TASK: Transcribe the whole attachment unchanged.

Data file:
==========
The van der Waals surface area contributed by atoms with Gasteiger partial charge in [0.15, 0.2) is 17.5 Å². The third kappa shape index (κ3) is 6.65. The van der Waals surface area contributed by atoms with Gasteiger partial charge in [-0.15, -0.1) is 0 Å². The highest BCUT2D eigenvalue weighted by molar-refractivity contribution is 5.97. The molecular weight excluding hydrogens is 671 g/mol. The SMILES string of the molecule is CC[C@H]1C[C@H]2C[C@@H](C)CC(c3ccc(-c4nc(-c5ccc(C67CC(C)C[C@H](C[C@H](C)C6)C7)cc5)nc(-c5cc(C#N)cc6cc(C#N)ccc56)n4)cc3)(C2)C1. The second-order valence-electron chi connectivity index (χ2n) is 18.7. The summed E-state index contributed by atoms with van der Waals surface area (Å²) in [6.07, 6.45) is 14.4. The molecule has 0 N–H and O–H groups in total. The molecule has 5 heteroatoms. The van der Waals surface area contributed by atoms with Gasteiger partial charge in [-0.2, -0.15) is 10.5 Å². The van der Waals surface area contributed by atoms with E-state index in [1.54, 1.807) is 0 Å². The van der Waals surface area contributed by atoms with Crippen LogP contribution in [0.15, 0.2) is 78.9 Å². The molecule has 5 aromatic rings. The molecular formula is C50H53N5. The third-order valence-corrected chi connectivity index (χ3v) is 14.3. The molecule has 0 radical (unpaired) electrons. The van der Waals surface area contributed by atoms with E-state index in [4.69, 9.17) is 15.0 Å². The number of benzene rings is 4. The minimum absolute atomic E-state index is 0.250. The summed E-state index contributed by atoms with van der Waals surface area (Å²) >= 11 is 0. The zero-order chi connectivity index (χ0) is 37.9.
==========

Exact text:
The van der Waals surface area contributed by atoms with Gasteiger partial charge in [0.15, 0.2) is 17.5 Å². The third kappa shape index (κ3) is 6.65. The van der Waals surface area contributed by atoms with Gasteiger partial charge in [-0.15, -0.1) is 0 Å². The highest BCUT2D eigenvalue weighted by molar-refractivity contribution is 5.97. The molecular weight excluding hydrogens is 671 g/mol. The SMILES string of the molecule is CC[C@H]1C[C@H]2C[C@@H](C)CC(c3ccc(-c4nc(-c5ccc(C67CC(C)C[C@H](C[C@H](C)C6)C7)cc5)nc(-c5cc(C#N)cc6cc(C#N)ccc56)n4)cc3)(C2)C1. The second-order valence-electron chi connectivity index (χ2n) is 18.7. The summed E-state index contributed by atoms with van der Waals surface area (Å²) in [6.07, 6.45) is 14.4. The molecule has 0 N–H and O–H groups in total. The molecule has 5 heteroatoms. The van der Waals surface area contributed by atoms with Gasteiger partial charge in [-0.2, -0.15) is 10.5 Å². The van der Waals surface area contributed by atoms with E-state index in [1.54, 1.807) is 0 Å². The van der Waals surface area contributed by atoms with Crippen LogP contribution in [0.15, 0.2) is 78.9 Å². The molecule has 5 aromatic rings. The molecular formula is C50H53N5. The third-order valence-corrected chi connectivity index (χ3v) is 14.3. The molecule has 0 radical (unpaired) electrons. The van der Waals surface area contributed by atoms with E-state index in [4.69, 9.17) is 15.0 Å². The number of benzene rings is 4. The minimum absolute atomic E-state index is 0.250. The summed E-state index contributed by atoms with van der Waals surface area (Å²) >= 11 is 0. The zero-order chi connectivity index (χ0) is 37.9.